Will I watch again?: Sure thing! I'll go more into the details why in a minute, but this may be one of my new favorite Westerns!
Bonus thoughts:
Can I say that I'm impressed? 'Cause I am! The opening was a curious (but good) way to start. There were epic parts (with some wild motorcycle skills), as well as bits that played with my heart strings. Michael was my favorite character. I love how caring he is as well as careful, but also takes some big risks. He's always so nice to his dad and kind of moderates James. He was awesome.
Who else was awesome? And it would be her birthday?

Maureen O'Hara!
While she doesn't have much screen time, she is an important character who calls most of the shots (sorry, pun not intended with this Western). Her presence seemed so regal to me in this one.

My sisters and I watched The Parent Trap (1964) a few days ago and I was thinking about reviewing it for today, but I decided on this film so it could be my first entry in Legends of Western Cinema Week 2020! You know, kill two birds with one stone?
As I said earlier, I'm glad I did because this is a new favorite Western! I don't get the chance to watch many, and usually my dad and I just make fun of how bad shots the "villains" are, but this was a solid enjoyable film for me. Now I'm in the mood for more! Are you, too? Check out HERE or HERE for a ton of more recommendations all week long.

Your turn to talk! Have any of you seen this? Favorite Western? Favorite Maureen O'Hara movie? Anything else? Thanks for reading!

Happy 100th, Maureen O'Hara!


Monday, August 10, 2020

Presenting...What's My Line: Esther Williams

Good day to all my readers!

Michaela of Love Letters to Old Hollywood is hosting a blogathon in honor of one of her favorite Hollywood stars, Esther Williams! I'm a day late and a dollar short, due to technical difficulties, but I'm still joining!
I had some difficulties choosing what to write about. For a long time I've been wanting to talk about one of my favorite old TV game shows, What's My Line, here on my blog and today has granted me the perfect opportunity to start! Michaela was very gracious with my indecision, so thanks to her!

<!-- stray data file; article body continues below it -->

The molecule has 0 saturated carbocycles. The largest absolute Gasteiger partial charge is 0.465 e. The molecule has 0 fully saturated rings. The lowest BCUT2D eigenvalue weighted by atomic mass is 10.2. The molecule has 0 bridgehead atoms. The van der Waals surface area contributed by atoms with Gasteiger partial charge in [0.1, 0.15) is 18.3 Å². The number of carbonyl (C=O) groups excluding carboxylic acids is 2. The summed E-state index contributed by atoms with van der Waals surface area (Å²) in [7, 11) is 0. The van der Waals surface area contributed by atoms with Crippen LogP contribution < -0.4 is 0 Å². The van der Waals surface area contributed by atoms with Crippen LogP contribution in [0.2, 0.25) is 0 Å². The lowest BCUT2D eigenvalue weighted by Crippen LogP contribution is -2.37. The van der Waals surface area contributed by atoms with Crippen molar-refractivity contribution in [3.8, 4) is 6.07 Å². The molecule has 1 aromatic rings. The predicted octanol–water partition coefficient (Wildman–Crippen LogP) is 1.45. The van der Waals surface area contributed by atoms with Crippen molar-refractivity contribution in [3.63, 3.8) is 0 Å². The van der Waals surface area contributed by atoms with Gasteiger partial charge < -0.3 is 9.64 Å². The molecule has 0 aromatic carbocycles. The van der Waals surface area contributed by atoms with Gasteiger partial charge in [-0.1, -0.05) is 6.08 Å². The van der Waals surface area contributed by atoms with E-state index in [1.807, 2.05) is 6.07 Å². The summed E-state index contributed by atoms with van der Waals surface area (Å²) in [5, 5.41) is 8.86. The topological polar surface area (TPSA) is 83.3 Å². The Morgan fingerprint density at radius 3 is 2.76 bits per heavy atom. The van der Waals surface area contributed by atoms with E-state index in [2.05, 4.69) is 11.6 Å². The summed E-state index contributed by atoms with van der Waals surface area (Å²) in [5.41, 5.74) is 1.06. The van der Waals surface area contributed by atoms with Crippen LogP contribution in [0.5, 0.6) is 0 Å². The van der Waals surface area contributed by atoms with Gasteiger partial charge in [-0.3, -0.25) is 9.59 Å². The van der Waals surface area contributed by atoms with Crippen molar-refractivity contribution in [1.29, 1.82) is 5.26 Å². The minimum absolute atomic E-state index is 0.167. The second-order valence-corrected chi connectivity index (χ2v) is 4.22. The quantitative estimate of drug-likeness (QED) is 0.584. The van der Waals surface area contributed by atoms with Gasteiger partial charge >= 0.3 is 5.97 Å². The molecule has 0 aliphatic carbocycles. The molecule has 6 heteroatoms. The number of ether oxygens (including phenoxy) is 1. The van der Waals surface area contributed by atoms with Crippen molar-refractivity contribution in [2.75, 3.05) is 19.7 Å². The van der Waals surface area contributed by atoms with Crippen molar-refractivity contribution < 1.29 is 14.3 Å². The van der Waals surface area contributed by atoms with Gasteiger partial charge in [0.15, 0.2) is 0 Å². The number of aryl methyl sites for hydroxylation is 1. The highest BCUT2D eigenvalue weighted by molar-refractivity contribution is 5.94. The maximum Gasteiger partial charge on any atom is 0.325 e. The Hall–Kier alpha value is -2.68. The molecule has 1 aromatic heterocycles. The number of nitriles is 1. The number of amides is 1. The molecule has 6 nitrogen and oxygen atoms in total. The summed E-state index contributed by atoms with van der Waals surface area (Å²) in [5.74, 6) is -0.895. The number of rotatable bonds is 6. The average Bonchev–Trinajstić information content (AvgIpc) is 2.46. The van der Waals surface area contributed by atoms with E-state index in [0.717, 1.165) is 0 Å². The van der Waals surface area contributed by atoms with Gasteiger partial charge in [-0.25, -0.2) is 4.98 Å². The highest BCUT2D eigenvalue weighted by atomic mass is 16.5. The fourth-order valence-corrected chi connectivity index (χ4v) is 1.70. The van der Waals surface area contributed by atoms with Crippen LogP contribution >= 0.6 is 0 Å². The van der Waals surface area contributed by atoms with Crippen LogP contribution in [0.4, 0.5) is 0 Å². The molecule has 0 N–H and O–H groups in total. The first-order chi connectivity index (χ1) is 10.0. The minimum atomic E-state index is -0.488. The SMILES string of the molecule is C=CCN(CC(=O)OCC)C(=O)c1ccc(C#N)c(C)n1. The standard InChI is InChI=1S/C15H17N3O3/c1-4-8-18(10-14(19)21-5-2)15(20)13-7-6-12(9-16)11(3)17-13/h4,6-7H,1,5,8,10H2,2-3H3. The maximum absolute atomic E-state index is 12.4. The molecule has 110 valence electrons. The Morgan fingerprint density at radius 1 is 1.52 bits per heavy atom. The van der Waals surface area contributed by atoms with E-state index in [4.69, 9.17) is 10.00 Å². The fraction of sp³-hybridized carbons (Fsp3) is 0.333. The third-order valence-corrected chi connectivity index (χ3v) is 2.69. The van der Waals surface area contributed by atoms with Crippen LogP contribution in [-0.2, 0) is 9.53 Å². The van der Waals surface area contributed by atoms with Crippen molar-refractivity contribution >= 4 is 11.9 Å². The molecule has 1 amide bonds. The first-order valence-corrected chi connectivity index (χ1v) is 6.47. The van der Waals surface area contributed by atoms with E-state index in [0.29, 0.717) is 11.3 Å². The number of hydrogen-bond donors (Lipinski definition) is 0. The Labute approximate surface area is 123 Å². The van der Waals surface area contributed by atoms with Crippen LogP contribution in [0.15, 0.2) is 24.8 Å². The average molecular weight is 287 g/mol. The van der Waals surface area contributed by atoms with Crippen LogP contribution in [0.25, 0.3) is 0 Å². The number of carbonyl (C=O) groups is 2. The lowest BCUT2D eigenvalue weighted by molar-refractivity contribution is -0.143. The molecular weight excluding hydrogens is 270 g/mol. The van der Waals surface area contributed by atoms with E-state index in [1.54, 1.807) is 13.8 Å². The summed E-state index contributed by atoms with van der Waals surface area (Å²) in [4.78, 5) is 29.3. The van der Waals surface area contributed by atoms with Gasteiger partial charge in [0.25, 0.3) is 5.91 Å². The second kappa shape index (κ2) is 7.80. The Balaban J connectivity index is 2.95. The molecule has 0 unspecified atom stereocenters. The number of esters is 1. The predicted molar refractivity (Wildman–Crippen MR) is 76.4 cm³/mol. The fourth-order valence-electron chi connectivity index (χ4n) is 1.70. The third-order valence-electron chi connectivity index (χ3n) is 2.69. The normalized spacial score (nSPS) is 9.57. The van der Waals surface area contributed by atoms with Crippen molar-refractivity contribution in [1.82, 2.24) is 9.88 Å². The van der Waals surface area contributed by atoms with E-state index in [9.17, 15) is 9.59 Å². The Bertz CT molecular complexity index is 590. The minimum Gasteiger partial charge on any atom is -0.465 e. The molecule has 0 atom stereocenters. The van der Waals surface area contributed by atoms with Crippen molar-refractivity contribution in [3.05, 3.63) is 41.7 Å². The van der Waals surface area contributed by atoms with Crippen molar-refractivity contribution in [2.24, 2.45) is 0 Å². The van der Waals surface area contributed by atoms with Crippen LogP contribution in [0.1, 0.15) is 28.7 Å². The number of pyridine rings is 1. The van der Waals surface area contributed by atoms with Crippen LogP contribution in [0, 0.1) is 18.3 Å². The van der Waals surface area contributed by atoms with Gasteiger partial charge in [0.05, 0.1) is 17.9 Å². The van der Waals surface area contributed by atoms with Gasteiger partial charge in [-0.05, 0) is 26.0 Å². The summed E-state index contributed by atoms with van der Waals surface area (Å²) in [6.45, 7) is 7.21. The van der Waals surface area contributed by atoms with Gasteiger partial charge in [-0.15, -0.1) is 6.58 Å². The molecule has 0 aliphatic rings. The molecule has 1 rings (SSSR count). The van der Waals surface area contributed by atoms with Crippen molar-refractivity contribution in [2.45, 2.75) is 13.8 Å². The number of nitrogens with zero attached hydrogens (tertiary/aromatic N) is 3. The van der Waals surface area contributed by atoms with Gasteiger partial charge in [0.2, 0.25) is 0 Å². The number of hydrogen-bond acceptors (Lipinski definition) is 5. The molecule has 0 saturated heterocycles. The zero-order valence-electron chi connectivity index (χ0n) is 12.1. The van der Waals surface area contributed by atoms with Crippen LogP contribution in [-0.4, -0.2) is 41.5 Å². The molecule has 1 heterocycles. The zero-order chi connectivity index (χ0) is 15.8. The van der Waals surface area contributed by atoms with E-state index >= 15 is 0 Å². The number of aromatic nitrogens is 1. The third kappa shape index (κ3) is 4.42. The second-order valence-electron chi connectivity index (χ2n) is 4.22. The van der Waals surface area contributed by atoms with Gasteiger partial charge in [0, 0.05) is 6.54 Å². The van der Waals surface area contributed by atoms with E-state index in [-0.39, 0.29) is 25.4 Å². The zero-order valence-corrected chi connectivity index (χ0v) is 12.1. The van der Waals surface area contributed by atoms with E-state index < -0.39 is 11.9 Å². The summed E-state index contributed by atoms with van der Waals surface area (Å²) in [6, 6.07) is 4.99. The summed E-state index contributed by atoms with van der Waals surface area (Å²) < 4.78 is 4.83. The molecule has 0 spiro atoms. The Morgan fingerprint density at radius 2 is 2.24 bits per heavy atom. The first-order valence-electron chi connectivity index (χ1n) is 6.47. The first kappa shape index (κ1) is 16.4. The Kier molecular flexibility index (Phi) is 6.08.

Okay, now you must be wondering, what is this game show? What's My Line was a 30 minute game show that ran from 1950-1975. This is how it worked:
A panel of four judges try to guess contestants' "lines" (jobs) by asking yes or no questions. The host/panel moderator, John Charles Daly, guided them and helped rework questions to fit the correct format. Anytime there is a solid "no", a card is flipped and the contestant earns five dollars. When all ten cards are flipped the contestant wins!
L to R: The three regular panelists, Arlene Francis, Bennett Cerf, and Dorothy Kilgallen, & the panel moderator, John Daly.
Now, this might sound boring, but I assure you that it isn't! The occupations are so unique, the panel has a hard time. Plus, the highlight is that after two contestants there is the mystery guest! This guest is a celebrity and would be recognizable, so the judges wear blindfolds and with yes or no questions have to guess who it is.
For ages I would always just skip to the mystery person, but once I started watching full episodes I realized how much I was missing. The celebrity is how I'm connecting it back to my blog. The plan for this series is to talk about all of certain celebrities appearances. To me, I think that you can tell a lot about a person based on the way they acted here.

It is time to start! Will you come in mystery challenger, and sign in please...
What's My Line? - Esther Williams; Martin Gabel [panel] (Sep 6, 1959)

Esther appeared on What's My Line on three different occasions. I'll list the date and panel:

January 16th, 1955: PANEL: Dorothy Kilgallen, Robert Q. Lewis, Arlene Francis, & Bennett Cerf.

July 27th, 1958: PANEL: Dorothy Kilgallen, Dick Clark, Arlene Francis, & Bennett Cerf.

September 6th, 1959: PANEL: Dorothy Kilgallen, Martin Gabel (Arlene's husband), Arlene Francis, & Bennett Cerf.
Her third time around the panel (note, Bennett) were starting to catch on to who this could be.

She was such a great contestant to watch! Some people just sit there and answer yes or no, but she was made such great comments with all of the answers! Contestants sometimes try to disguise their voices so they wouldn't be recognized and Esther had some great ones. Her first episode she sung. In the second I felt so sorry for her because she had laryngitis and whispered all the answers (the panel was not helpful, always saying, "What did she say?" They sounded like a bunch of old people). The third time she used a hilarious Southern accent. She was a harder contestant than usual, because of her amazing swim talent! The panel could usually figure out that she did something else, but they would get stuck focusing on singing and dancing. Her energy was so contagious, John and the panel would start doing whatever she was doing.